I came across this sign recently when I passed through the village of Villers-Marmery and it prompted me to do a little research into what happened in Champagne a century and more ago when phylloxera devasted the vineyards.
It’s been such a long time since the phylloxera catastrophe ( no that’s not too strong a word) laid waste the vineyards not just in France but across the whole of Europe that many people these days have never even heard the word let alone know what it means.
Phylloxera (Daktulosphaira vitifoliae to give it its scientific name – it is also known as Phylloxéra vastatrix) is a small insect that attacks the roots of vines and eventually so weakens the plant that it dies.
It is believed that the bug somehow made its way across the Atlantic Ocean from the USA, possibly in a consignment of timber or some other wooden product. The insect was first notice in France in 1868 in the Languedoc and from there it spread across pretty much the entire country and into other countries. Its effects were disastrous; it destroyed huge swathes of vineyard and there was very little that the vignerons could do to stop it.
Throughout the 1870s the Champagne vineyards were not affected and the champenois must have hoped that they would somehow escape the ravages of phylloxera, but in 1880 the first sighting of the bug was confirmed in the village of Chassins-Trélou in La Vallee de la Marne. From there it spread in 1882 to Le-Mesnil-sur-Oger in la Côte des Blancs and the following year it arrived in the vineyards of Epernay and eventually was spotted in La Montagne de Reims in 1904.
To give you some idea of the progress of the pest 14 hectares in Champagne were infected in 1897, by 1900 the count was 600 hectares; two years later it was 2,000 hectares, 5,000 in 1907 and by the time the First World War broke out 6,500 hectares of vineyards in Champagne had been destroyed. It’s worth pointing out also that in those days there were only 12,000 hectares of vines planted in the whole of Champagne, so over half the region’s vines were ruined.
It was in the 1890s that the vignerons organised themselves in associations to try to figure out way to combat the infestation and the sign in the picture at the top of the page presumably dates back to that period.
As early as 1879 even before phylloxera was established in Champagne a committee was set up to coordinate the fight against the pest. The majority of 26,000 registered vine growers, large and small, joined the committee but in a sad turn of events the committee was disbanded because the vine growers suspected the large négociants of exploiting the situation to buy up, at knock-down prices, the vineyards that had been affected by phylloxera. Perhaps the collapse of the committee was predictable and inevitable given the tenor of the times. There was huge suspicion of the négociants which culminated not many years later in the riots in Aÿ in 1911.
A series of cool years at the end of the 19th century slowed down the onward march of phylloxera and perhaps people thought they would get off lightly, but when the spread of the bug resumed the vignerons found that there was no way of stopping the insects. They tried flooding the vineyards to drown them; they tried burning the vineyards, but equally to no effect. The method most widely tried was to treat the vines with carbon disulphide by injecting it into the soil with giant copper syringes. Unfortunately this was a case of the treatment being almost as bad as, or worse than, the disease itself. Carbon disulphide is highly toxic and highly inflammable too and definitely not something you want to go spreading in the soil, moreover it didn’t work either.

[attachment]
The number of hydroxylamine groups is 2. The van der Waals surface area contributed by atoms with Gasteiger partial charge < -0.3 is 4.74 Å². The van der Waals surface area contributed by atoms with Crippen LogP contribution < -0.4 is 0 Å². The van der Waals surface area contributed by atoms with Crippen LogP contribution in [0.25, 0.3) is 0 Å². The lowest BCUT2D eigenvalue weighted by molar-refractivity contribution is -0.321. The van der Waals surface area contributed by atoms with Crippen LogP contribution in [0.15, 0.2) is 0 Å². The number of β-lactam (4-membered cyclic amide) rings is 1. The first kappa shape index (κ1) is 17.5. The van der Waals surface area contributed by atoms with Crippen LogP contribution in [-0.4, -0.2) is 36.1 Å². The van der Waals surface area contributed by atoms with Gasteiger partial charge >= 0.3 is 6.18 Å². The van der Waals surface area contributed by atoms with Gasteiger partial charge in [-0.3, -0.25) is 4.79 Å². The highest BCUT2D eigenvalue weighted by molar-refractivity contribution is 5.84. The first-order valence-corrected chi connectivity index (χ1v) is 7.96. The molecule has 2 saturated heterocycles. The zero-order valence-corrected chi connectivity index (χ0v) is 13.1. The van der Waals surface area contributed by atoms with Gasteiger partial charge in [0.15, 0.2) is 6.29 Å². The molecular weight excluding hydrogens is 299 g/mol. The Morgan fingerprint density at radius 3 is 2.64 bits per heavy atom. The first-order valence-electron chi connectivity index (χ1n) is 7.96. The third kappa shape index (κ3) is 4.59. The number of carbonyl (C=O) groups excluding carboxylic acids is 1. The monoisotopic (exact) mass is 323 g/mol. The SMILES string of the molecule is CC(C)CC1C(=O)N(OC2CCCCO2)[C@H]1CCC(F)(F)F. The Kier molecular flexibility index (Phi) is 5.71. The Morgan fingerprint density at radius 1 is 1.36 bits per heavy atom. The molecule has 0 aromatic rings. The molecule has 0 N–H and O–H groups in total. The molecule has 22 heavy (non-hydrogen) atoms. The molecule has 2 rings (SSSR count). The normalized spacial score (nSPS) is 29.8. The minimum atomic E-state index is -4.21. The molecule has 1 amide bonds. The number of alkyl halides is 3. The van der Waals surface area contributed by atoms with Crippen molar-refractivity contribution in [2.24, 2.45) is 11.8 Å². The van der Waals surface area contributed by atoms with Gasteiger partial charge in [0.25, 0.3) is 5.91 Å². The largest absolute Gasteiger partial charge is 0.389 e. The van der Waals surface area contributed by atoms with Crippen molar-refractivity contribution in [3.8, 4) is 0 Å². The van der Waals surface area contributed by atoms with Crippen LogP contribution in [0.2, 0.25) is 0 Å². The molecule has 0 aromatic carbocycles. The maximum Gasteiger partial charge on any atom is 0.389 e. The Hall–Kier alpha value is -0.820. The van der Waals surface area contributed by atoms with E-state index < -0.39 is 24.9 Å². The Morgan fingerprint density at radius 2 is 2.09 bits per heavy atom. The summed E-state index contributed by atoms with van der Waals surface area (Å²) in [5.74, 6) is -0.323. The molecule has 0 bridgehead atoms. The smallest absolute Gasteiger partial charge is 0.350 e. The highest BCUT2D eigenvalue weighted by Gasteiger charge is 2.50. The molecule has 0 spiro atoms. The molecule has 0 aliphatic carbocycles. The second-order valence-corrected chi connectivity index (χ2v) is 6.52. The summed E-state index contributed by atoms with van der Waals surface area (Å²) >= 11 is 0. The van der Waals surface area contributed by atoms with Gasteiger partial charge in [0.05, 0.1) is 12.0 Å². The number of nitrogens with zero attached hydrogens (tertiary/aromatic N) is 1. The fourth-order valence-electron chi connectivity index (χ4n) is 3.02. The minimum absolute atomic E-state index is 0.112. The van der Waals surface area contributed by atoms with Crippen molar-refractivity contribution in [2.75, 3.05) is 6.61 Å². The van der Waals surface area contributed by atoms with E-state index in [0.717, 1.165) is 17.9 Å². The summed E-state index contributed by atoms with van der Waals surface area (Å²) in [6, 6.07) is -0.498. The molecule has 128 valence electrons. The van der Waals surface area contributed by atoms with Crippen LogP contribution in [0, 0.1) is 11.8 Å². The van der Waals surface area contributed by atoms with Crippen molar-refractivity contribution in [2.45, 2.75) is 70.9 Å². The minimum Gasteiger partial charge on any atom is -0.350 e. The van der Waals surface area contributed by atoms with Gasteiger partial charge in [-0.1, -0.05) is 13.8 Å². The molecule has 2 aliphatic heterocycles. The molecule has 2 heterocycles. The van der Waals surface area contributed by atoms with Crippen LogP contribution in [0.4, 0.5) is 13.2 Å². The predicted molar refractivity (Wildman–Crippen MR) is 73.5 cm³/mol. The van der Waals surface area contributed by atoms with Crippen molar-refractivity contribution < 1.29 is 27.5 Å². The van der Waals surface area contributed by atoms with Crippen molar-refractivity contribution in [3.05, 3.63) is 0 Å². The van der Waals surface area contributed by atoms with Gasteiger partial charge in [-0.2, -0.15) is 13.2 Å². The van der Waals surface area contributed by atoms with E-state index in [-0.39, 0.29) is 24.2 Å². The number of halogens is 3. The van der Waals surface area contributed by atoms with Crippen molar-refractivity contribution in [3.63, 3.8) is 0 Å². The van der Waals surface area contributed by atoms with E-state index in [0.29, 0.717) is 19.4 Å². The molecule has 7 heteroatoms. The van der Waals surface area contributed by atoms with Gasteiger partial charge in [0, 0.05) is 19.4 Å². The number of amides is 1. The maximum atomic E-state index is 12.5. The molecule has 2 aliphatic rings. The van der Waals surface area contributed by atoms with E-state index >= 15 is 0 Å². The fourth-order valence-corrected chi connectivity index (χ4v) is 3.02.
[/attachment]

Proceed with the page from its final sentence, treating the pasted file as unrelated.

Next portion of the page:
The search for an effective treatment went on vigorously not least in the research centre set up by Raoul Chandon de Briailles in Fort Chabrol near Epernay. Eventually it was realised that American vines, Vitis riparia or Vitis rupestris ,were immune, or at least resistant, to the predations of phlloxera and that by grafting French vines Vitis vinifera onto the American root stocks one could retain the characteristics of the European vines on a plant that would not succumb to phylloxera.
This then was the news for which everyone had been waiting for 40 years and a programme of replanting was soon undertaken, although it was interrupted by the First World War. Little by little between 1900 and 1938 the native vines were dug up and replaced by grafts using the American stocks until, on the eve of the Second World War, there were just 95 hectares of native vines remaining.
One good thing did come out of this terrible episode. Until the arrival of phylloxera vines grew very much at random (en foule – ‘in a crowd’ - as the method is called). The new vines were planted in rows as we see them nowadays. This allowed animals and later tractors to work the vineyards which did a great deal to make the life of a vineyard worker a lot easier.
They say that every cloud has a silver lining, but for the vignerons in Champagne it must has been hard to see it back in the early years of the 19th century.
Source material: article by Bruno Duteutre in Bulles et Millésimes http://www.champagne-news.com/1890-le-phylloxera-arrive-en-champagne/